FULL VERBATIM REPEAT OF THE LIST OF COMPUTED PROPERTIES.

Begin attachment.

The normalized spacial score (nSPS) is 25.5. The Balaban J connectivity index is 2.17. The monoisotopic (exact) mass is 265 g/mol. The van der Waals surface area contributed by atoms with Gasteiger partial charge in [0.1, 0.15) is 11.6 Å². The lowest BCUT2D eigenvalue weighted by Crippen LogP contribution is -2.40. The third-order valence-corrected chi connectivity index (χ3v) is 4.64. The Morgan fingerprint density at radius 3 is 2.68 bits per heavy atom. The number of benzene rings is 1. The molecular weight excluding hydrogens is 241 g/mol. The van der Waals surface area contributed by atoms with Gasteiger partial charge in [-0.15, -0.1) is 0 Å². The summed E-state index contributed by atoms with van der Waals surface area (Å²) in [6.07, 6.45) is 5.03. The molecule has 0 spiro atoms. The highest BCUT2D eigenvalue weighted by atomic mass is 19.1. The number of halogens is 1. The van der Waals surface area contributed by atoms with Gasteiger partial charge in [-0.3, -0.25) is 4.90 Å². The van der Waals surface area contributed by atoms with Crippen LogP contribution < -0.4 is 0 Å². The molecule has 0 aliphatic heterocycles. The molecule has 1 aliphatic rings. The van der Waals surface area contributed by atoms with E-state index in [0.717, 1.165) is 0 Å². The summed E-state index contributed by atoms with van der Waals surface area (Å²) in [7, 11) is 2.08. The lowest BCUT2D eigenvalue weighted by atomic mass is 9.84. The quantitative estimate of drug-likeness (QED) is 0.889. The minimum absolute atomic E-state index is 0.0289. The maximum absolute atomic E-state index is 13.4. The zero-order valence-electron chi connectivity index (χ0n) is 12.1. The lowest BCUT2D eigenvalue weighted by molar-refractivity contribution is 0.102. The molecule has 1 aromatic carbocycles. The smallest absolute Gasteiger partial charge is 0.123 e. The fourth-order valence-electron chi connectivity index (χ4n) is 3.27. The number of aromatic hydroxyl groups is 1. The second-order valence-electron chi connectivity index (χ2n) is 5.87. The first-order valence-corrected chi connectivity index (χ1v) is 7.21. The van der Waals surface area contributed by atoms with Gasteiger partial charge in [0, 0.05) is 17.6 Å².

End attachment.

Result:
The normalized spacial score (nSPS) is 25.5. The Balaban J connectivity index is 2.17. The monoisotopic (exact) mass is 265 g/mol. The van der Waals surface area contributed by atoms with Gasteiger partial charge in [0.1, 0.15) is 11.6 Å². The lowest BCUT2D eigenvalue weighted by Crippen LogP contribution is -2.40. The third-order valence-corrected chi connectivity index (χ3v) is 4.64. The Morgan fingerprint density at radius 3 is 2.68 bits per heavy atom. The number of benzene rings is 1. The molecular weight excluding hydrogens is 241 g/mol. The van der Waals surface area contributed by atoms with Gasteiger partial charge in [-0.15, -0.1) is 0 Å². The summed E-state index contributed by atoms with van der Waals surface area (Å²) in [6.07, 6.45) is 5.03. The molecule has 0 spiro atoms. The highest BCUT2D eigenvalue weighted by atomic mass is 19.1. The number of halogens is 1. The van der Waals surface area contributed by atoms with Gasteiger partial charge in [-0.3, -0.25) is 4.90 Å². The van der Waals surface area contributed by atoms with Crippen LogP contribution < -0.4 is 0 Å². The molecule has 0 aliphatic heterocycles. The molecule has 1 aliphatic rings. The van der Waals surface area contributed by atoms with E-state index in [0.717, 1.165) is 0 Å². The summed E-state index contributed by atoms with van der Waals surface area (Å²) in [7, 11) is 2.08. The lowest BCUT2D eigenvalue weighted by atomic mass is 9.84. The quantitative estimate of drug-likeness (QED) is 0.889. The minimum absolute atomic E-state index is 0.0289. The maximum absolute atomic E-state index is 13.4. The zero-order valence-electron chi connectivity index (χ0n) is 12.1. The lowest BCUT2D eigenvalue weighted by molar-refractivity contribution is 0.102. The molecule has 1 aromatic carbocycles. The smallest absolute Gasteiger partial charge is 0.123 e. The fourth-order valence-electron chi connectivity index (χ4n) is 3.27. The number of aromatic hydroxyl groups is 1. The second-order valence-electron chi connectivity index (χ2n) is 5.87. The first-order valence-corrected chi connectivity index (χ1v) is 7.21. The van der Waals surface area contributed by atoms with Gasteiger partial charge in [0, 0.05) is 17.6 Å².